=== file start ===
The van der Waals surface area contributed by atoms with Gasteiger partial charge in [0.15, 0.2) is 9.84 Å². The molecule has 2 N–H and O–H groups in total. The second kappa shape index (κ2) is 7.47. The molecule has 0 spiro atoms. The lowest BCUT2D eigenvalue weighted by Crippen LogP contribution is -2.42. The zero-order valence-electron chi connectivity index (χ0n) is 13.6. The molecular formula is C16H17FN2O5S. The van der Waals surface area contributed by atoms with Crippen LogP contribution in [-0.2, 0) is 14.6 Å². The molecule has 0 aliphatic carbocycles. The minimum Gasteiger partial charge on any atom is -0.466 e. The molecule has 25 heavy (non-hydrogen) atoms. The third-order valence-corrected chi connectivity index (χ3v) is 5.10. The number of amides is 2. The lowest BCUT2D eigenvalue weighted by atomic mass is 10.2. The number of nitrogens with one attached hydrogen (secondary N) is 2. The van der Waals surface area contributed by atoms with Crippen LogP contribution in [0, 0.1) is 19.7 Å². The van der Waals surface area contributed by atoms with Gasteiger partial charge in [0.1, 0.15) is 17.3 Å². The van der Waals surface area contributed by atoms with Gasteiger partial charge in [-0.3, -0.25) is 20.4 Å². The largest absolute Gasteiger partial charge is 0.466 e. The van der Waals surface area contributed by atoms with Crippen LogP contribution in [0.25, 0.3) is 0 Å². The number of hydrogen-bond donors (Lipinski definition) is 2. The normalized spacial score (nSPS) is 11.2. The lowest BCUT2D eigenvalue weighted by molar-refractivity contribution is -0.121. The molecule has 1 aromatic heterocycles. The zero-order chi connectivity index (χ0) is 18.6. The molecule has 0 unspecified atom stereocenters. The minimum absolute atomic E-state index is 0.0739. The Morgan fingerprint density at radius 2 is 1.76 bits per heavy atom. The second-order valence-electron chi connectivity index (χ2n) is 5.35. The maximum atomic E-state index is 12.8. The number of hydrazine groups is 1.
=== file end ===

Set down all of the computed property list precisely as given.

The van der Waals surface area contributed by atoms with Gasteiger partial charge in [0.15, 0.2) is 9.84 Å². The molecule has 2 N–H and O–H groups in total. The second kappa shape index (κ2) is 7.47. The molecule has 0 spiro atoms. The lowest BCUT2D eigenvalue weighted by Crippen LogP contribution is -2.42. The zero-order valence-electron chi connectivity index (χ0n) is 13.6. The molecular formula is C16H17FN2O5S. The van der Waals surface area contributed by atoms with Crippen LogP contribution in [-0.2, 0) is 14.6 Å². The molecule has 0 aliphatic carbocycles. The minimum Gasteiger partial charge on any atom is -0.466 e. The molecule has 25 heavy (non-hydrogen) atoms. The third-order valence-corrected chi connectivity index (χ3v) is 5.10. The number of amides is 2. The lowest BCUT2D eigenvalue weighted by atomic mass is 10.2. The number of nitrogens with one attached hydrogen (secondary N) is 2. The van der Waals surface area contributed by atoms with Crippen LogP contribution in [0, 0.1) is 19.7 Å². The van der Waals surface area contributed by atoms with Gasteiger partial charge in [0.1, 0.15) is 17.3 Å². The van der Waals surface area contributed by atoms with Gasteiger partial charge in [-0.3, -0.25) is 20.4 Å². The largest absolute Gasteiger partial charge is 0.466 e. The van der Waals surface area contributed by atoms with Crippen LogP contribution in [0.25, 0.3) is 0 Å². The number of hydrogen-bond donors (Lipinski definition) is 2. The normalized spacial score (nSPS) is 11.2. The lowest BCUT2D eigenvalue weighted by molar-refractivity contribution is -0.121. The molecule has 1 aromatic heterocycles. The zero-order chi connectivity index (χ0) is 18.6. The molecule has 0 unspecified atom stereocenters. The minimum absolute atomic E-state index is 0.0739. The Morgan fingerprint density at radius 2 is 1.76 bits per heavy atom. The second-order valence-electron chi connectivity index (χ2n) is 5.35. The maximum atomic E-state index is 12.8. The number of hydrazine groups is 1.